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3M1A2493Just a few weeks are left until the Carolyn P. Brown Memorial University Center officially closes to make room for the second phase of the new Student Union, scheduled to open in 2018. Make some time before the end of the semester to stop in and enjoy some activities or just roam through the halls before the last official day on Friday, May 8.

Opened in 1954, the building has served as a central hub of activity and has hosted thousands of events and welcomed hundreds of thousands of people through its doors.

Here are a few things you should make sure to do in the next couple of weeks:

Take a step back in time

Take a few minutes to walk down the hallway on the second floor, where the UC Auditorium is located.

The UC staff has hung historical documents, old photographs, and newspaper clippings with information about the history of the building. Even if you only have five minutes, you might learn a few new things about our university’s history while browsing the display.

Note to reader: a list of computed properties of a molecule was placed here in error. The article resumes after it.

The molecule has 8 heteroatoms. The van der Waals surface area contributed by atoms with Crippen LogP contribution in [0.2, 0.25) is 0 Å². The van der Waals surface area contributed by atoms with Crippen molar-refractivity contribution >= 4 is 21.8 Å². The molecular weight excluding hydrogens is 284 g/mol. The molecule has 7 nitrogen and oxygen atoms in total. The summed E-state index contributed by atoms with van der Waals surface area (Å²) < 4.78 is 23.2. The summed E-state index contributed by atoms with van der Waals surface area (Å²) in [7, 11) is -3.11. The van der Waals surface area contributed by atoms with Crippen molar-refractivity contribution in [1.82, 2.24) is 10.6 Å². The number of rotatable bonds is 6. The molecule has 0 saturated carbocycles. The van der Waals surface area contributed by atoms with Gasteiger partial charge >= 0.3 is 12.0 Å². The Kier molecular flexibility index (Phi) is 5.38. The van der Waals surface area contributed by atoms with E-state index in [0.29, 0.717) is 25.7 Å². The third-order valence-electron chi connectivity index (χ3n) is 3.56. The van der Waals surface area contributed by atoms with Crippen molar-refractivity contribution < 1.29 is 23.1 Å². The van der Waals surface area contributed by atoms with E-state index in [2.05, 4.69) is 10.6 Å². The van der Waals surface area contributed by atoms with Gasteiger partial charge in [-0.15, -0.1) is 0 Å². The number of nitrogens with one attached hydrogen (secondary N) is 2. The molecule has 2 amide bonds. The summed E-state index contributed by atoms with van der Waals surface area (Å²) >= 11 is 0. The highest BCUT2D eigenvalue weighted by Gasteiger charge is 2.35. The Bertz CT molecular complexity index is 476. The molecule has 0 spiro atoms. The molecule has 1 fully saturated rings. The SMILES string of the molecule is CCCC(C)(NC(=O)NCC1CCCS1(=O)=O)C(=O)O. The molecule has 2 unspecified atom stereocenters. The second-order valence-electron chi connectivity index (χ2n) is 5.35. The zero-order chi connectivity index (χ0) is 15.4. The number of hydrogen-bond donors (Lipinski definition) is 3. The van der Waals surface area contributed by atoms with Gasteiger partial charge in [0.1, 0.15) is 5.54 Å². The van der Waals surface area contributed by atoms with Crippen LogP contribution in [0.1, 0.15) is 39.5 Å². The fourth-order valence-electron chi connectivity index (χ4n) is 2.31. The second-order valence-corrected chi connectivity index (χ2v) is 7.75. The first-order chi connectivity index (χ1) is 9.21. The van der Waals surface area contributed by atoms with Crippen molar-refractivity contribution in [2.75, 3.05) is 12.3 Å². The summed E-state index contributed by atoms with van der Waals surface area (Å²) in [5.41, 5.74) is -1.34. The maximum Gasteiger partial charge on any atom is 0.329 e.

Attend one last event

You can always look back and remember the last thing you were able to do in the building—whether it’s seeing one more film or hearing one more speaker.

Check the UT event calendar for events happening throughout the building.

Have one last game night

3M1A2453Grab your friends and head to Down Under Recreation for one last game night. Down Under will host the Last Strike event from Friday, April 24 through Sunday, April 26, before the building closes. Everyone is invited to come out and bowl, play billiards games or table tennis, or participate in any other Down Under activities for free.

Down Under Recreation will close to the public on Sunday, April 26. More details about the event and times can be found on the University Center website.

We will continue to update you in the coming weeks with details about what offices will be moving to other locations temporarily and timelines for the move to the first phase of new Student Union.


Related: Local historian Jack Neely recently wrote about the UC’s history in his Scruffy Citizen column for Knoxville Mercury.